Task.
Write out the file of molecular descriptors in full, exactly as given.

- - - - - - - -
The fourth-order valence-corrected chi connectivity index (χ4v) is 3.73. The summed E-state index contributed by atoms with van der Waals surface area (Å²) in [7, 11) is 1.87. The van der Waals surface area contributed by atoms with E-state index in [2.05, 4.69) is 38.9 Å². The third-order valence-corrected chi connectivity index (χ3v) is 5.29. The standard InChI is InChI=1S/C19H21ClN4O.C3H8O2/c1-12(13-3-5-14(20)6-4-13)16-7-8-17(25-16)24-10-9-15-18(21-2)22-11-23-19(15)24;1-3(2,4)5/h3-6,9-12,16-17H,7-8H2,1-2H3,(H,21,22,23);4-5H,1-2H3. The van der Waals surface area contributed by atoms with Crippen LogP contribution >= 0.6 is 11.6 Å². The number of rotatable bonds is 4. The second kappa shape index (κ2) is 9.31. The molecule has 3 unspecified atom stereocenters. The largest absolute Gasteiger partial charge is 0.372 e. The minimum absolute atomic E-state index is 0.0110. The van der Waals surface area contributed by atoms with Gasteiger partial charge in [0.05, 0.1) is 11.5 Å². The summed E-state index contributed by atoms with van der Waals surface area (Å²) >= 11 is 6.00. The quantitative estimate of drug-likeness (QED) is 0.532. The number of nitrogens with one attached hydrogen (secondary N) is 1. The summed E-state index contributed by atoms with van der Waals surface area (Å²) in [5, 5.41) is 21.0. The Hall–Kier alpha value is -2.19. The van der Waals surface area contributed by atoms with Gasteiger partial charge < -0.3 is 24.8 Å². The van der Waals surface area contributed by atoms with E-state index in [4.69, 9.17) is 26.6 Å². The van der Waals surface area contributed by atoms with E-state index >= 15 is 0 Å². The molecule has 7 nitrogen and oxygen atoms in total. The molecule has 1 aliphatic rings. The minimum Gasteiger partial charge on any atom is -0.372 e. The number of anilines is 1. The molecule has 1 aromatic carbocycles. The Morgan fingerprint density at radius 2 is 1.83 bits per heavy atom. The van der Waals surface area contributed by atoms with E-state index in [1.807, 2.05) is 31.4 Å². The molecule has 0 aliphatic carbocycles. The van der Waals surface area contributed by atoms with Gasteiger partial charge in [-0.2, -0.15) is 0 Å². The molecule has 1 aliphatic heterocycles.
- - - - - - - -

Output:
The fourth-order valence-corrected chi connectivity index (χ4v) is 3.73. The summed E-state index contributed by atoms with van der Waals surface area (Å²) in [7, 11) is 1.87. The van der Waals surface area contributed by atoms with E-state index in [2.05, 4.69) is 38.9 Å². The third-order valence-corrected chi connectivity index (χ3v) is 5.29. The standard InChI is InChI=1S/C19H21ClN4O.C3H8O2/c1-12(13-3-5-14(20)6-4-13)16-7-8-17(25-16)24-10-9-15-18(21-2)22-11-23-19(15)24;1-3(2,4)5/h3-6,9-12,16-17H,7-8H2,1-2H3,(H,21,22,23);4-5H,1-2H3. The van der Waals surface area contributed by atoms with Crippen LogP contribution >= 0.6 is 11.6 Å². The number of rotatable bonds is 4. The second kappa shape index (κ2) is 9.31. The molecule has 3 unspecified atom stereocenters. The largest absolute Gasteiger partial charge is 0.372 e. The minimum absolute atomic E-state index is 0.0110. The van der Waals surface area contributed by atoms with Gasteiger partial charge in [0.05, 0.1) is 11.5 Å². The summed E-state index contributed by atoms with van der Waals surface area (Å²) >= 11 is 6.00. The quantitative estimate of drug-likeness (QED) is 0.532. The number of nitrogens with one attached hydrogen (secondary N) is 1. The summed E-state index contributed by atoms with van der Waals surface area (Å²) in [5, 5.41) is 21.0. The Hall–Kier alpha value is -2.19. The van der Waals surface area contributed by atoms with Gasteiger partial charge < -0.3 is 24.8 Å². The van der Waals surface area contributed by atoms with E-state index in [4.69, 9.17) is 26.6 Å². The van der Waals surface area contributed by atoms with E-state index >= 15 is 0 Å². The molecule has 7 nitrogen and oxygen atoms in total. The molecule has 1 aliphatic rings. The minimum Gasteiger partial charge on any atom is -0.372 e. The number of anilines is 1. The molecule has 1 aromatic carbocycles. The Morgan fingerprint density at radius 2 is 1.83 bits per heavy atom. The van der Waals surface area contributed by atoms with E-state index in [1.807, 2.05) is 31.4 Å². The molecule has 0 aliphatic carbocycles. The van der Waals surface area contributed by atoms with Gasteiger partial charge in [-0.2, -0.15) is 0 Å². The molecule has 1 aliphatic heterocycles.